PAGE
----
He wrote about horny old men in the pitch dark balconies of movie theaters, ogling the rough trade that wandered in; he wrote about the oversexed ladies who ran boarding houses and slept with any tenant who wouldn’t recoil from their gnarled hands; he wrote about the spiritually spent wives who catered to their sickly husbands, as loyal and bored as any longtime employee; and always, there was sickness, blooming in the bodies of his characters like demon weeds. These illnesses, which could take a person out quickly, torture them for years, or just settle in like a quietly sinister guest, were spoken of in quiet tones, kept as guarded as, say, the kindly clockmaker’s penchant for young men, for Tennessee Williams’ world was held together by secrets. They’d only spill out, as a character says in one of the stories collected in Hard Candy, when “the soul becomes intolerably burdened with lies,” to the point where it “will finally collapse beneath the weight of its falsity.” With the sort of baggage these characters are carrying, it’s a wonder they haven’t all exploded, their contaminated guts splashing against the walls of their furnished rooms.
When the Hard Candy collection was published in 1954, Williams was spending much of his time in Hollywood where his plays were being adapted for the movies. Generally, the transitions went smoothly, though both The Glass Menagerie and A Streetcar Named Desire were subjected to studio tampering and the scissor cut of the censors. Williams told Hollywood columnist Bob Thomas that the movie business was still a few steps behind contemporary tastes and sensibilities. “The screen,” Williams said, “should be allowed to deal in all human problems, as long as they are done in good taste.” That’s why the nine stories in Hard Candy feel so ahead of the times, and possibly why Williams’ fiction was never given the attention of his plays and films. He’s mining areas in these stories that weren’t spoken of in post war America, namely, the all-encompassing sexual urges that turn us all into blithering idiots, but doing so in a poetic prose style that, for my money, surpasses what he wrote for actors, as if the freedom to enter the darkest galleries of his mind loosened up and then crystalized his writing.
Which isn’t to say the characters from Hard Candy don’t resemble characters from his plays. Starting with the tempestuous married couple in ‘Three Players of a Summer Game’ who would be further developed in Cat on a Hot Tin Roof, the lonely widow waiting patiently at the door for the handsome drunk she hopes will love her and her fat, whining child, and the low-brow neighbors who barely understand the deviant behavior going on all around them, Williams shoves himself away from the melodrama that burdens his plays and grabs something closer to neorealism. In his fiction he focuses on details that would be lost on a stage, like the sounds of a kid munching candy as a pathetic chicken hawk closes in (very much like a lonely man trying to befriend a stray dog), or when Kamrowski, the out of work screenwriter whose prostitute girlfriend has died in ‘Rubio Y Marena’, can only express his grief by stealing a child’s doll and running until he “was able to get alone somewhere and cry.” As with Williams' plays, the psychic turmoil of couples torn apart is as palpable as fog, and loneliness is to be despised. A character in ‘The Vine’, for instance, a self-absorbed failure who is terrified that his wife has left him, considers a life alone as “less conceivable, somehow, than life on the moon.” Kroger the obese pervert in ‘The Mysteries of the Joy Rio’ warns that it’s wrong to be “so afraid of being lonely that you forget to be careful,” but none of Williams’ characters ever take that advice.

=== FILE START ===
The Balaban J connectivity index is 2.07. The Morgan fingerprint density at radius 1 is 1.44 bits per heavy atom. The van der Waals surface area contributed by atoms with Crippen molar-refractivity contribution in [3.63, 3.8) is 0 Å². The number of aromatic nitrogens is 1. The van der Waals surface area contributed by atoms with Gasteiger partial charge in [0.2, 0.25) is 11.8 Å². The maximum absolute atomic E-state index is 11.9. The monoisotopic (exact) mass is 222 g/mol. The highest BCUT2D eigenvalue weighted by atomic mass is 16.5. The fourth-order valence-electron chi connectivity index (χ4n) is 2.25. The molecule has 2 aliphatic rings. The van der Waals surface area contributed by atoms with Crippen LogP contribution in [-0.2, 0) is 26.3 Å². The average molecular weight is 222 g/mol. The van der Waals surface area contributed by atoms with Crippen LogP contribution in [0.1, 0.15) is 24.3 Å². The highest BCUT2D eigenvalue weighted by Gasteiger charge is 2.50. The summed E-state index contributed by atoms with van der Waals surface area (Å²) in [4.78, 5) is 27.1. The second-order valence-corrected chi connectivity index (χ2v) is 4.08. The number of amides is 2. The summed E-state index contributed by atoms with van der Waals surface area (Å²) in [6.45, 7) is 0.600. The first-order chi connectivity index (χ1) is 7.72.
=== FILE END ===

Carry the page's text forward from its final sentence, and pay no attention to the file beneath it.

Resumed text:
People covet each other to such a demented degree in Williams’ stories that their reunions are often grotesque, such as the end of ‘Summer Game’, when the wife is seen driving a car with her derelict husband propped up in the backseat, “exactly the way that some ancient conqueror such as Caesar or Alexander the Great or Hannibal, might have led in chains through a capital city the prince of a state newly conquered.” It’s ominous that so many of Williams’ objects of desire end up dead, or in a sort of zombified condition, as if people can’t survive being so badly wanted. Perhaps incapacitation is what the desirers secretly wish, so the poor victims can only lay prone like mannequins to be adored. How can it be otherwise, when the delights of love at first sight are so exhilarating, such as in ‘The Resemblance Between a Violin Case and a Coffin,’ when a boy first meets the unsuspecting object of his yearning, and an awareness enters his mind “like the sudden streak of flame that follows a comet.”
Yet, in the midst of this love madness that sweeps over his characters and drives them to run “farther and farther up the forbidden staircase into regions of deepening shadow,” there’s a sort of twisted stoicism on display, where people endure the worst indignities while waiting for their loved one to come around. The female barfly in ‘Two On A Party’ is so smitten with her gay male friend that she’s willing to go cruising with him. In the story’s melancholy climax, she saves him from getting gay-bashed by allowing their brutish pick-up to bed her down, where she suffers “the most undesired embrace that she can remember in all her long history of desired and undesired and sometimes only patiently born embraces…” What is Williams telling us about love in the tales collected here? I imagine he’s saying that love is not only blind, but can’t even feel its way toward something resembling sanity.